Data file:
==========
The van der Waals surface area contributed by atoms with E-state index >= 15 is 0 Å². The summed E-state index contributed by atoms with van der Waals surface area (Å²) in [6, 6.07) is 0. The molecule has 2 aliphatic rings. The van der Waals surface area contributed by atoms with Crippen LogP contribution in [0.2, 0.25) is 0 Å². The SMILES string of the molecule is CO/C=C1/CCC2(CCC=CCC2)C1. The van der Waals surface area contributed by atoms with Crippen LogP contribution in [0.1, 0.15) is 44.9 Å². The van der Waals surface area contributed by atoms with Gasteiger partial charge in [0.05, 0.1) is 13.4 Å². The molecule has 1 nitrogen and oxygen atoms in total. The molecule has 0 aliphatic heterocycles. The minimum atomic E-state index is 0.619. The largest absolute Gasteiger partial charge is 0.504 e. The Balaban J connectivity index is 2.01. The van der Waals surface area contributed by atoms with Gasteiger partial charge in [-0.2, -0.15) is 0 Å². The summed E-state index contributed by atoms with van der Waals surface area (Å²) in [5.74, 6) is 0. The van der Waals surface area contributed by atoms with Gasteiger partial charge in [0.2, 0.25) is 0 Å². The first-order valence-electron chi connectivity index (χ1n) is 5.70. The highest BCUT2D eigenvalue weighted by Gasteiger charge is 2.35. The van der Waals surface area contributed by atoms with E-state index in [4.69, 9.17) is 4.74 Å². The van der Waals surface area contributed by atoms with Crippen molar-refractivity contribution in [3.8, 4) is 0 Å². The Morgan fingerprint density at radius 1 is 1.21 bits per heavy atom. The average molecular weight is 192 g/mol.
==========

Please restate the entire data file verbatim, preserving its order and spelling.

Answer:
The van der Waals surface area contributed by atoms with E-state index >= 15 is 0 Å². The summed E-state index contributed by atoms with van der Waals surface area (Å²) in [6, 6.07) is 0. The molecule has 2 aliphatic rings. The van der Waals surface area contributed by atoms with Crippen LogP contribution in [0.2, 0.25) is 0 Å². The SMILES string of the molecule is CO/C=C1/CCC2(CCC=CCC2)C1. The van der Waals surface area contributed by atoms with Crippen LogP contribution in [0.1, 0.15) is 44.9 Å². The van der Waals surface area contributed by atoms with Gasteiger partial charge in [0.05, 0.1) is 13.4 Å². The molecule has 1 nitrogen and oxygen atoms in total. The molecule has 0 aliphatic heterocycles. The minimum atomic E-state index is 0.619. The largest absolute Gasteiger partial charge is 0.504 e. The Balaban J connectivity index is 2.01. The van der Waals surface area contributed by atoms with Gasteiger partial charge in [-0.2, -0.15) is 0 Å². The summed E-state index contributed by atoms with van der Waals surface area (Å²) in [5.74, 6) is 0. The van der Waals surface area contributed by atoms with Gasteiger partial charge in [0.2, 0.25) is 0 Å². The first-order valence-electron chi connectivity index (χ1n) is 5.70. The highest BCUT2D eigenvalue weighted by Gasteiger charge is 2.35. The van der Waals surface area contributed by atoms with E-state index in [4.69, 9.17) is 4.74 Å². The van der Waals surface area contributed by atoms with Crippen molar-refractivity contribution in [3.8, 4) is 0 Å². The Morgan fingerprint density at radius 1 is 1.21 bits per heavy atom. The average molecular weight is 192 g/mol.